Longview — In the wake of a U.S. judge’s order demanding federal officials explain why they are holding immigrant juveniles at Cowlitz County’s Youth Services Center, one of those juveniles was released this week due to the ruling.
A U.S. District Court Judge in June ordered U.S. Immigration and Customs Enforcement coordinators to report on why three ICE juveniles at the facility remained held there, including an explanation of their flight risk or presumed danger to the community. It required a report to be filed by Wednesday reviewing conditions at the Youth Services Center as well as a similar facility in Oregon.
The ruling also put a pause on any of the juveniles being sent to an adult facility upon aging out of the system. That order became relevant when “Arthur,” a pseudonym for a juvenile being held in Cowlitz County, turned 18 on Tuesday, according to University of Washington professor Dr. Angelina Godoy.
Godoy said Arthur has been held at the facility for nine months and was set to be sent to the Northwest Detention Center in Tacoma when he turned 18. But on the eve of his 18th birthday, ICE relented and allowed him to be released, according to court documents.
The ruling comes as part of the decades-old court settlement over the Flores agreement, which governs the U.S. government’s treatment of immigrant children.
ICE filed a brief Monday urging the judge to lift the requirement on transferring juveniles when they age out, citing “Arthur’s” imminent birthday. That request failed, according to another motion filed Tuesday by ICE: “ICE released (Arthur) because he turned 18 and could no longer be housed at Cowlitz nor transferred to adult custody.” The motion said ICE would continue to pursue the matter.Arthur had not been charged with a crime despite being detained, Godoy said, a claim based on information which she said was provided to her by a confidential source. That fact raised “grave” concerns about his detainment in general, Godoy said.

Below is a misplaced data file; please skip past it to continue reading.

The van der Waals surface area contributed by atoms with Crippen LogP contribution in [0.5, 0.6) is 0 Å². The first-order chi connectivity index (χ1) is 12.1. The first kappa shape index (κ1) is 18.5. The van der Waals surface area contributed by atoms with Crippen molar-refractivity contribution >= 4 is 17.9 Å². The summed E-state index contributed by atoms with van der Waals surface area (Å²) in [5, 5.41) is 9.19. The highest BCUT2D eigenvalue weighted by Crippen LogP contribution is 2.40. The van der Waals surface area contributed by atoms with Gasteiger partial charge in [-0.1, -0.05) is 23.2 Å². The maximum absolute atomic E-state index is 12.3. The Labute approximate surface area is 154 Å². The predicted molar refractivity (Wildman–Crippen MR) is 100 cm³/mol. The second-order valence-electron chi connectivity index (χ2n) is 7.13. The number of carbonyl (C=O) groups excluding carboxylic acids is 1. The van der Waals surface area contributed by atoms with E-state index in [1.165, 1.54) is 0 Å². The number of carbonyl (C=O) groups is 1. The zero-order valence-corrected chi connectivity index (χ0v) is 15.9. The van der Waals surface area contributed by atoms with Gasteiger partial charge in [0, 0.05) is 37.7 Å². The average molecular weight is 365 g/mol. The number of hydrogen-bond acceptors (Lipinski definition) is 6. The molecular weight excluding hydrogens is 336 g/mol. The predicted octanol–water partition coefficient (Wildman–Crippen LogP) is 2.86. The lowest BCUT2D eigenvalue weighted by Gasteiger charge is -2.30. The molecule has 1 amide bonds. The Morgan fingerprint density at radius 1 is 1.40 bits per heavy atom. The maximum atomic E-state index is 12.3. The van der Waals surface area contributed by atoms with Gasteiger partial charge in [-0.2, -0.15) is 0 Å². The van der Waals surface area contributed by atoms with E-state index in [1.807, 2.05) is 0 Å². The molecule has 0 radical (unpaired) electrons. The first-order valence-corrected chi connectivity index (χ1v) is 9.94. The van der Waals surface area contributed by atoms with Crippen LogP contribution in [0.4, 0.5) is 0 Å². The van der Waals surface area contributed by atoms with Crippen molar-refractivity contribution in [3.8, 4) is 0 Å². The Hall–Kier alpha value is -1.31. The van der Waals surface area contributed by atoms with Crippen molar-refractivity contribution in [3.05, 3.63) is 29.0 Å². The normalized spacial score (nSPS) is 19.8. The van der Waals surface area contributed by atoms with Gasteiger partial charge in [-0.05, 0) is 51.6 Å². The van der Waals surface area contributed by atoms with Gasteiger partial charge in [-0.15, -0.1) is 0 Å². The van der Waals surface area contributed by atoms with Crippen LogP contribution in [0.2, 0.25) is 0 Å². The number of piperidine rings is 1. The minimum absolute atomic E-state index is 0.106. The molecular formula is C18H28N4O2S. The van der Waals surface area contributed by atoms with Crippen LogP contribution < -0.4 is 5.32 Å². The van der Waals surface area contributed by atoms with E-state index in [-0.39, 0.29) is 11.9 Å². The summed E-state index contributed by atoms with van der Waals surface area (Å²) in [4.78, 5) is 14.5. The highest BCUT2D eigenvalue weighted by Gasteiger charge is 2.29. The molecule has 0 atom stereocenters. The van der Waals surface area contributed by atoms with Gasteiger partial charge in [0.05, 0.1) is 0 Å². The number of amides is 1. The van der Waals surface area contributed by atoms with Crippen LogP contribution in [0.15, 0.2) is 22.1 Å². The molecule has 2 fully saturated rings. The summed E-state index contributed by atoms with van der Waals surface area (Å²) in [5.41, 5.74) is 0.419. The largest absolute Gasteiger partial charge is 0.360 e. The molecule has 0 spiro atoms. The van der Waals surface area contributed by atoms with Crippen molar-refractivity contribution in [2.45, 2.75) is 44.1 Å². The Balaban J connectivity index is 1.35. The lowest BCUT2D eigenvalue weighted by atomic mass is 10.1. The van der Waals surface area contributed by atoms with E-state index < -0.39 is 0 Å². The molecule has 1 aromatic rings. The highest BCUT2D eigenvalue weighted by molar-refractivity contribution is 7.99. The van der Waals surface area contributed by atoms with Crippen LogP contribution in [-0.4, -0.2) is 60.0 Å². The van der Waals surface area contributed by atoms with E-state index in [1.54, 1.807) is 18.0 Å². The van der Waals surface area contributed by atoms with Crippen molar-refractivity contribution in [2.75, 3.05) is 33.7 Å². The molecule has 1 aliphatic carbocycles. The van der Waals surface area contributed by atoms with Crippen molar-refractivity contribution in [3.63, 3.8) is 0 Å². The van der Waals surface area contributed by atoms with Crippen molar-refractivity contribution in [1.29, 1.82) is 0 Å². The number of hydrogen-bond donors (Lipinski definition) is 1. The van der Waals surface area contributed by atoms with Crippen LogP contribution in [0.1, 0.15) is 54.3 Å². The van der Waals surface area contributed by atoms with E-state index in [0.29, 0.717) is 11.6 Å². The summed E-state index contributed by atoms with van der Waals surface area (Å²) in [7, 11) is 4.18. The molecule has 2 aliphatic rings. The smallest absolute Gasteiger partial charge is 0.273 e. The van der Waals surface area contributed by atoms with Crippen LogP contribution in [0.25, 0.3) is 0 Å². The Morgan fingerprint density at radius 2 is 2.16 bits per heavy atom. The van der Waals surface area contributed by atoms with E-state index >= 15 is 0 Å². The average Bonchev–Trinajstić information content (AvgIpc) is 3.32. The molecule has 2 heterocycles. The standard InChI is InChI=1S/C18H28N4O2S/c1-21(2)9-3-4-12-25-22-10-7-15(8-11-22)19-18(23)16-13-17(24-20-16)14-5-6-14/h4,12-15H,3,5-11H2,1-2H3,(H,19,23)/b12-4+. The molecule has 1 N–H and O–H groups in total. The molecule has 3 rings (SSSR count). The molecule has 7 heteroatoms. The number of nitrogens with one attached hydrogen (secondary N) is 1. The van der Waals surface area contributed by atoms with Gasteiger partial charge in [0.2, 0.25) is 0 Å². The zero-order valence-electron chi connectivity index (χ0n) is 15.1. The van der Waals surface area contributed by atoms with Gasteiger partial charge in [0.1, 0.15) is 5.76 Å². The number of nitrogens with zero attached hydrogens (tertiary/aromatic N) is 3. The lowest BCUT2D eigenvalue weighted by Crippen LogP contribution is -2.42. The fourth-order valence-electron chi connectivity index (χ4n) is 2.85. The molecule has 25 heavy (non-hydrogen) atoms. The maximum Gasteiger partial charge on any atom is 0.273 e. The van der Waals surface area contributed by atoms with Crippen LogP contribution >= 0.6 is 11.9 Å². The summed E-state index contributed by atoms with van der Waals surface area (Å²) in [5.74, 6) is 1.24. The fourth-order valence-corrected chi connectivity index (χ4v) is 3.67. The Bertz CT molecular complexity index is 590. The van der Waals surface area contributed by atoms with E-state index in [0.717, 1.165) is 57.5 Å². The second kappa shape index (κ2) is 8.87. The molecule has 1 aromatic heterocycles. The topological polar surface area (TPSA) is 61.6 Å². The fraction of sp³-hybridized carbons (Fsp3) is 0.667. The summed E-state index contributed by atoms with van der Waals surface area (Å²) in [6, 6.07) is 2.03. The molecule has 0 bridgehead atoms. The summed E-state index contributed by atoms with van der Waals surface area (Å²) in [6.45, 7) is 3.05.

Godoy, who is the director of the UW’s Center for Human Rights, requested the criminal history and other information of ICE juveniles held in Cowlitz County back in 2018 as part of an investigation into Washington immigration practices. After ICE blocked juvenile justice officials from releasing that information, the county, which is willing to release it, went to the local courts last year to ask a judge to determine whether it can lawfully do so. ICE later removed the case to U.S. District Court, where the case now resides.
ICE claims that federal regulations give it sole authority to release the documents Godoy is seeking. Godoy and the county disagree and say the university is a public agency entitled to the records for research purposes. Godoy maintains that the government, by blocking access to the records, is effectively operating an undemocratic “black site” by holding juveniles without explaining their charges or cause for detention.